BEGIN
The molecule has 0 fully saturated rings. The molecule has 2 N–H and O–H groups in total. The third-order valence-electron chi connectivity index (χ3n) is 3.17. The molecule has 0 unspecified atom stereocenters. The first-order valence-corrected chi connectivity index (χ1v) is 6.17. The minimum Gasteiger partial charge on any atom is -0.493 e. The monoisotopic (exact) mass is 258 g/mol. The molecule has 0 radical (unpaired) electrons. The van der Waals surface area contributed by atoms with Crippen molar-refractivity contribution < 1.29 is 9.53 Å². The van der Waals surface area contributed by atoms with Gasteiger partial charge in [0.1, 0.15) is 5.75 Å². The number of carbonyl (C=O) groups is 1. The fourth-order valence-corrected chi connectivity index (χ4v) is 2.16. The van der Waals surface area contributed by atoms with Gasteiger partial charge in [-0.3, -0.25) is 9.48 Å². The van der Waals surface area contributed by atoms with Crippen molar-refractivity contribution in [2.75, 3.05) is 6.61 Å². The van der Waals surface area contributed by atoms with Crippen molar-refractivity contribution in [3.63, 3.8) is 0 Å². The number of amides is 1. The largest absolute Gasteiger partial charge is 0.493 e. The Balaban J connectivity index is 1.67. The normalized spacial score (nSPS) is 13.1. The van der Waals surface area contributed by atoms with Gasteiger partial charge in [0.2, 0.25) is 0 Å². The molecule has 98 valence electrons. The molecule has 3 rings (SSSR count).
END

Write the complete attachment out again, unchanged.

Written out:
The molecule has 0 fully saturated rings. The molecule has 2 N–H and O–H groups in total. The third-order valence-electron chi connectivity index (χ3n) is 3.17. The molecule has 0 unspecified atom stereocenters. The first-order valence-corrected chi connectivity index (χ1v) is 6.17. The minimum Gasteiger partial charge on any atom is -0.493 e. The monoisotopic (exact) mass is 258 g/mol. The molecule has 0 radical (unpaired) electrons. The van der Waals surface area contributed by atoms with Crippen molar-refractivity contribution < 1.29 is 9.53 Å². The van der Waals surface area contributed by atoms with Gasteiger partial charge in [0.1, 0.15) is 5.75 Å². The number of carbonyl (C=O) groups is 1. The fourth-order valence-corrected chi connectivity index (χ4v) is 2.16. The van der Waals surface area contributed by atoms with Gasteiger partial charge in [-0.3, -0.25) is 9.48 Å². The van der Waals surface area contributed by atoms with Crippen molar-refractivity contribution in [2.75, 3.05) is 6.61 Å². The van der Waals surface area contributed by atoms with Crippen molar-refractivity contribution in [3.63, 3.8) is 0 Å². The number of amides is 1. The largest absolute Gasteiger partial charge is 0.493 e. The Balaban J connectivity index is 1.67. The normalized spacial score (nSPS) is 13.1. The van der Waals surface area contributed by atoms with Gasteiger partial charge in [0.2, 0.25) is 0 Å². The molecule has 98 valence electrons. The molecule has 3 rings (SSSR count).